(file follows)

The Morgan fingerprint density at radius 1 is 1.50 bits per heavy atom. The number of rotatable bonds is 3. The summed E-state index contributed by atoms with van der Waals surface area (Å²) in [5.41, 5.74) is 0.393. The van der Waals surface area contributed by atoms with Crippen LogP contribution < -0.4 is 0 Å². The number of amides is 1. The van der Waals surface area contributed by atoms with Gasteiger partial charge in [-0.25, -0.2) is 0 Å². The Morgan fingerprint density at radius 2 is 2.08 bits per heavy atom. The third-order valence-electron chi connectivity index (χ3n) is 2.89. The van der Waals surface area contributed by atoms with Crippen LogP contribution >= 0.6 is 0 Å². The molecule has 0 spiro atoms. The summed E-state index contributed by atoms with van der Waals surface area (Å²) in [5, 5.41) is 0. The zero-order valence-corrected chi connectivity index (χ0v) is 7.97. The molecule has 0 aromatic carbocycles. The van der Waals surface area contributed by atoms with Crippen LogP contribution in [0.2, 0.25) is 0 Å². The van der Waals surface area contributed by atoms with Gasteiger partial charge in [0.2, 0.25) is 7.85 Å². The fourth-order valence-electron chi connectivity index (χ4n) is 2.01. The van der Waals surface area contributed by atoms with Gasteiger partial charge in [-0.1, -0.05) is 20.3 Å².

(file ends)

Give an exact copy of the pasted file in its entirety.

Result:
The Morgan fingerprint density at radius 1 is 1.50 bits per heavy atom. The number of rotatable bonds is 3. The summed E-state index contributed by atoms with van der Waals surface area (Å²) in [5.41, 5.74) is 0.393. The van der Waals surface area contributed by atoms with Crippen LogP contribution < -0.4 is 0 Å². The number of amides is 1. The van der Waals surface area contributed by atoms with Gasteiger partial charge in [-0.25, -0.2) is 0 Å². The Morgan fingerprint density at radius 2 is 2.08 bits per heavy atom. The third-order valence-electron chi connectivity index (χ3n) is 2.89. The van der Waals surface area contributed by atoms with Crippen LogP contribution >= 0.6 is 0 Å². The molecule has 0 spiro atoms. The summed E-state index contributed by atoms with van der Waals surface area (Å²) in [5, 5.41) is 0. The zero-order valence-corrected chi connectivity index (χ0v) is 7.97. The molecule has 0 aromatic carbocycles. The van der Waals surface area contributed by atoms with Crippen LogP contribution in [0.2, 0.25) is 0 Å². The van der Waals surface area contributed by atoms with Gasteiger partial charge in [0.2, 0.25) is 7.85 Å². The fourth-order valence-electron chi connectivity index (χ4n) is 2.01. The van der Waals surface area contributed by atoms with Gasteiger partial charge in [-0.1, -0.05) is 20.3 Å².